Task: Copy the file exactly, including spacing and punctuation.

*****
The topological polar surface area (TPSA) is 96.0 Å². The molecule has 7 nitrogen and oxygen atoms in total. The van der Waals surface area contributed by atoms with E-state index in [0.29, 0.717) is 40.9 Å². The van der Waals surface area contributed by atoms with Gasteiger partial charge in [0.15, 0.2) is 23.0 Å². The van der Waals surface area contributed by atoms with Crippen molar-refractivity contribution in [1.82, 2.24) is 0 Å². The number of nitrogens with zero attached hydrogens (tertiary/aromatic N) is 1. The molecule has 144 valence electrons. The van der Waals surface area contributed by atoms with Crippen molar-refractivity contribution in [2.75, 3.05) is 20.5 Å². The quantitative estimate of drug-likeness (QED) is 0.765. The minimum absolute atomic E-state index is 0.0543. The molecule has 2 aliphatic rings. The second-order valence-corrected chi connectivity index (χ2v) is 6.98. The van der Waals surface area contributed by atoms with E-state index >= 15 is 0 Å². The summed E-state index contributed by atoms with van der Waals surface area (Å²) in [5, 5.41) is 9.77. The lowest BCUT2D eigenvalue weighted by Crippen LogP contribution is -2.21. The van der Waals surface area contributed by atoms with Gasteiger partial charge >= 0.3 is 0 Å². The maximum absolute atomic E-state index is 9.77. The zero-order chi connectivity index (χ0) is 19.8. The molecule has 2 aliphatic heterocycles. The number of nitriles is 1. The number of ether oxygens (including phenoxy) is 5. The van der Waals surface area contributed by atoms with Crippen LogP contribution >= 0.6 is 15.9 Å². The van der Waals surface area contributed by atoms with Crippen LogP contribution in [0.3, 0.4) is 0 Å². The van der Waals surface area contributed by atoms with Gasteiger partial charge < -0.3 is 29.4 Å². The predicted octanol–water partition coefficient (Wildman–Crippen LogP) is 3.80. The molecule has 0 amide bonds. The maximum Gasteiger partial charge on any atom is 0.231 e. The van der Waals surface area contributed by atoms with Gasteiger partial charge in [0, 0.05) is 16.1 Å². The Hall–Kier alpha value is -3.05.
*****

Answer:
The topological polar surface area (TPSA) is 96.0 Å². The molecule has 7 nitrogen and oxygen atoms in total. The van der Waals surface area contributed by atoms with E-state index in [0.29, 0.717) is 40.9 Å². The van der Waals surface area contributed by atoms with Gasteiger partial charge in [0.15, 0.2) is 23.0 Å². The van der Waals surface area contributed by atoms with Crippen molar-refractivity contribution in [1.82, 2.24) is 0 Å². The number of nitrogens with zero attached hydrogens (tertiary/aromatic N) is 1. The molecule has 144 valence electrons. The van der Waals surface area contributed by atoms with Crippen molar-refractivity contribution in [2.75, 3.05) is 20.5 Å². The quantitative estimate of drug-likeness (QED) is 0.765. The minimum absolute atomic E-state index is 0.0543. The molecule has 2 aliphatic rings. The second-order valence-corrected chi connectivity index (χ2v) is 6.98. The van der Waals surface area contributed by atoms with E-state index >= 15 is 0 Å². The summed E-state index contributed by atoms with van der Waals surface area (Å²) in [5, 5.41) is 9.77. The lowest BCUT2D eigenvalue weighted by Crippen LogP contribution is -2.21. The van der Waals surface area contributed by atoms with Gasteiger partial charge >= 0.3 is 0 Å². The maximum absolute atomic E-state index is 9.77. The zero-order chi connectivity index (χ0) is 19.8. The molecule has 2 aliphatic heterocycles. The number of nitriles is 1. The number of ether oxygens (including phenoxy) is 5. The van der Waals surface area contributed by atoms with Crippen LogP contribution >= 0.6 is 15.9 Å². The van der Waals surface area contributed by atoms with Crippen LogP contribution in [0.3, 0.4) is 0 Å². The van der Waals surface area contributed by atoms with Gasteiger partial charge < -0.3 is 29.4 Å². The predicted octanol–water partition coefficient (Wildman–Crippen LogP) is 3.80. The molecule has 0 amide bonds. The maximum Gasteiger partial charge on any atom is 0.231 e. The van der Waals surface area contributed by atoms with Gasteiger partial charge in [0, 0.05) is 16.1 Å². The Hall–Kier alpha value is -3.05.